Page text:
Friday, 19 August 2016

August 19, 2016 Chautauqua

Beth's Ponderings
   As I type this, my right knee is currently covered in a massive colourful bruise, and it’s even missing some skin.  The reason my knee is in such a sorry state is because almost every time I walked by my bed today - which was a large number of times - I managed to smash my knee very hard onto the sharp wooden corner of the bed’s foot board.

   Now, it isn’t like I don’t know it’s there.  The bed has been in that particular spot since December 2005!  Also there is ample space to get by it so there is no need to even get close to it. I literally go by it from the moment I get out of bed in the morning to the moment I crawl into bed at night, plus all the other moments I walk by it in a day.  On rare occasions I do run it, yet, for the most part I can even navigate past it in the dark, or with my eyes closed because I’m half awake.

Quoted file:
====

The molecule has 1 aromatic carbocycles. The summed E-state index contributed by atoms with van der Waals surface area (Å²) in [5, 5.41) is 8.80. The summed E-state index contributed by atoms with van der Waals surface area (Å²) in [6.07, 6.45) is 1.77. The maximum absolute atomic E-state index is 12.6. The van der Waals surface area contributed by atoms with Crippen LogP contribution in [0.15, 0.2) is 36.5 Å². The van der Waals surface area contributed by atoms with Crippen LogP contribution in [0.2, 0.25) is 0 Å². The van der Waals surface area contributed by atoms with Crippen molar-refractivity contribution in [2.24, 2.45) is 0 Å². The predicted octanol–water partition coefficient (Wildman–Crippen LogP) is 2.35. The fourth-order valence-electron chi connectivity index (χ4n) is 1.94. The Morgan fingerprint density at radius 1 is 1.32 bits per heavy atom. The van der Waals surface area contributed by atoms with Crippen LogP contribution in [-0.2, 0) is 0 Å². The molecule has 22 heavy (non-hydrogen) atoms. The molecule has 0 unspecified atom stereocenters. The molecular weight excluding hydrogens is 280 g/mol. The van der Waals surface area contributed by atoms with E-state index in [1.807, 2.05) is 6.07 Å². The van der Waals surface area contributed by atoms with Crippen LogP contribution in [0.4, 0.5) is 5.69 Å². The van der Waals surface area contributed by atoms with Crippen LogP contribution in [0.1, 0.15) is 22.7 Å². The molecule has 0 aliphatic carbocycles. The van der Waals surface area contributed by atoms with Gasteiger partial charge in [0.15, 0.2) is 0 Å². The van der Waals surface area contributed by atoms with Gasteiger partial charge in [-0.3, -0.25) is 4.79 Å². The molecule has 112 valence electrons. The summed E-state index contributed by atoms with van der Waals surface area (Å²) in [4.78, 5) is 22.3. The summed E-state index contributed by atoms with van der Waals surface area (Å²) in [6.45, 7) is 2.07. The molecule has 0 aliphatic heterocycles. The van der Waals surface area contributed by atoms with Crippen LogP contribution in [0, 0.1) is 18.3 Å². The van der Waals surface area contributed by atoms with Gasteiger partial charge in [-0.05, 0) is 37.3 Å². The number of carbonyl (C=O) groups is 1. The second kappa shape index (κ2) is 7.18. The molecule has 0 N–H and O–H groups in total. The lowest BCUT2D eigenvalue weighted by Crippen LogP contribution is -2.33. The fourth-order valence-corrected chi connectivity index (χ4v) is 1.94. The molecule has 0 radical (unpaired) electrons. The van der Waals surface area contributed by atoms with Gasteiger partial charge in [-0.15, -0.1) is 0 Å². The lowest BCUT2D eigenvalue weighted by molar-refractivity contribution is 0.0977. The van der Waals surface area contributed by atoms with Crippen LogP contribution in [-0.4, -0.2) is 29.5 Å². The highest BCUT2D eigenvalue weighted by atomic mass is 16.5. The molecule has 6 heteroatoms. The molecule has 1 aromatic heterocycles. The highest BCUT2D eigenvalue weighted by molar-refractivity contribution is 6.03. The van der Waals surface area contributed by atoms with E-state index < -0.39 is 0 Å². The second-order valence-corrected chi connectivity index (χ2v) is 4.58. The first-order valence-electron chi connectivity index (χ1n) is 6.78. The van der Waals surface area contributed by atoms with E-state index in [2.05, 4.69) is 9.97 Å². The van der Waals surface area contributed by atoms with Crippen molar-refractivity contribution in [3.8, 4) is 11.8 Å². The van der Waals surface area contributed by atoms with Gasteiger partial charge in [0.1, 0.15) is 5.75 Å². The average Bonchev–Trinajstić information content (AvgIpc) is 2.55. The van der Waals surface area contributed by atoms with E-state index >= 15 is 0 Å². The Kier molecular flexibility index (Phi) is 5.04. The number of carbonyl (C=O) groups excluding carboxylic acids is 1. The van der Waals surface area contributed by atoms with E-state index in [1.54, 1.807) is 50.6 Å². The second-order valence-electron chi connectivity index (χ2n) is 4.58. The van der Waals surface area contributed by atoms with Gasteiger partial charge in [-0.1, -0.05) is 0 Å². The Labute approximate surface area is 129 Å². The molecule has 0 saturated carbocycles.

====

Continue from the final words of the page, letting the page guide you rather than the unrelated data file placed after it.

That makes today’s repeated, and incredibly painful, connections to the foot board such a mystery.  Why today, as I’ve never done this - hit it so many times in one day - before?  Why, despite being extra careful and vigilant, does it seem like my poor abused knee was magnetically sucked over to the foot board even when I didn’t have to be anywhere near it?

   Alas, I don’t know the answers.  It must just  be “one of those days.”

   Yet, isn’t that the way it is with our lives.  Something that is so obvious, and has been a particular way forever, suddenly becomes a stumbling block that trips us and sends us flat on our face.

   It isn’t the big things (boulders) that trip us, but the little things (pebbles).  It is doing the routine, automatic, things that can result in accidents, not the novel once-in-awhile things.   It isn’t something new in our lives, or what we’re learning to do, it’s what we’ve mastered and can do in our sleep that can lead to sloppiness and carelessness.  

   We assume that because it has always been that way - and we haven’t changed anything - we don’t need to pay attention any more.  And when we stop paying attention to our lives, that’s when things really start falling apart.

   Where do you need to start paying more attention?


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